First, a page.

Western swing, also known as Texas swing, is a sub-genre of country music that developed and flourished in the 1930s, reaching its heyday during the early years of World War II before becoming overshadowed by other more popular musical styles and fads that emerged in the post-war era. Western swing embraces many of the elements of traditional country music, and spices them up with others borrowed from big-band jazz, blues, bluegrass and folk, creating an appealing musical stew marked by generally upbeat tempos, swinging, syncopated rhythms, sweet, slick, harmonized melodies and inventive guitar-oriented riffs.
Trailblazing musical pioneers like the Light Crust Doughboys, Bob Wills and His Texas Playboys and Hank Thompson collectively helped shape the style and musical delivery, which at the time was completely original and invigorating. Contemporary artists such as Ray Benson of Asleep at the Wheel and Junior Brown have continued to keep this nearly forgotten musical style and heritage alive for fans and curious newcomers alike.
A traditional Western swing ensemble commonly features mostly stringed instruments and percussion, and consists of bass (acoustic double bass or electric bass guitar), drums, pedal steel, fiddle and at least two guitars, usually one acoustic and one hollowbody archtop electric, played with a clean tube-amp tone. The combination of instruments will vary with each group or artist and can consist of literally any arrangement of musicians or instruments.
The inclusion of pedal steel and other slide-based instruments in the mix will create an overall “slippery” sound for the entire band. You’ll find that many guitarists who play with a slide-based instrument, such as a Dobro, lap steel, pedal steel or traditional slide, will include plenty of upward glissandos (slides and pitch shifts) into single notes and chords. The liberal sliding into and slurring of notes from the guitar complements and emulates the blurry sounds that are found in the pedal-steel playing of most Western swing music.
To begin exploring the style’s musical elements, let’s start off by slide-shifting through the variety of two-note A and E major chord voicings shown in Examples 1a and 1b. As you play through each figure, notice that we’re traveling up the fretboard and sliding through a series of chord inversions played as double-stops over a ringing open low A or E string, which serves as a pedal tone, with each double-stop preceded by an upward slide from its lower chromatic neighbor, one fret below. This decorative device adds a bluesy quality to chords and melodies alike, and figures prominently in the Western swing style.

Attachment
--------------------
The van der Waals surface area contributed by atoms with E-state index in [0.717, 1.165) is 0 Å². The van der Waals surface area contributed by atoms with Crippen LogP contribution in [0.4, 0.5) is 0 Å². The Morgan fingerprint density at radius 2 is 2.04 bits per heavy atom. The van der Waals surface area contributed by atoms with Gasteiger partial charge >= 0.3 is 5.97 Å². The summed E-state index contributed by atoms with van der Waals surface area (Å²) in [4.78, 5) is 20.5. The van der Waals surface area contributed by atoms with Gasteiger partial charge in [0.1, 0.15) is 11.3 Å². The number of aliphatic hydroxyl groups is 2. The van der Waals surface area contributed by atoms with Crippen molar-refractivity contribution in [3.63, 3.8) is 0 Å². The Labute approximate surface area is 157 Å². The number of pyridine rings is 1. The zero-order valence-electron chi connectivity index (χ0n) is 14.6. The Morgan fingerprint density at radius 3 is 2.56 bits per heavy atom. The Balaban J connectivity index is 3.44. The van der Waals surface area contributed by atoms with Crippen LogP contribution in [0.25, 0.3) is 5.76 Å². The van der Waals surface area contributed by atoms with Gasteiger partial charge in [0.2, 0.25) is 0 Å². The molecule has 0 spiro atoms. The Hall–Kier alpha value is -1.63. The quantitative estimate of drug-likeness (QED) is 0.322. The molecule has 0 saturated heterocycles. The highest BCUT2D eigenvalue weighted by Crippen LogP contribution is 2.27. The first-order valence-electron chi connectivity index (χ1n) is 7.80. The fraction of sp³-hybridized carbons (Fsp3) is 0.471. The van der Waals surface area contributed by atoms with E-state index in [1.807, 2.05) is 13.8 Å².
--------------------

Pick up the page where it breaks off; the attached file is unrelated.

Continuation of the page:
Once you’re comfortable shifting and sliding into the variety of chord shapes and inversions in these two examples, the next step is to apply this concept and approach to other keys, chord shapes, progressions and fretboard positions. One of the most widely used chord types in Western swing is the dominant seven, intervallically spelled 1, 3, 5, b7. Examples 2a and 2b demonstrate how the lower-chromatic-neighbor embellishment approach from the previous two examples can be applied to three-note voicings of dominant seven chords, each approached from a half-step, or one fret, below.
You can see and hear as we move up the neck that we’re playing various inversions of the same two chords, A7 (A, C#, E, G) and E7 (E, G#, B, D), with the stacking of notes being different in each inversion. Western swing guitarists commonly slide and shift between chords and utilize a variety of voicings like this, so be prepared to slide and shift into plenty of double-stops, triads and partial chords as you begin learning music from the masters of twang and swing.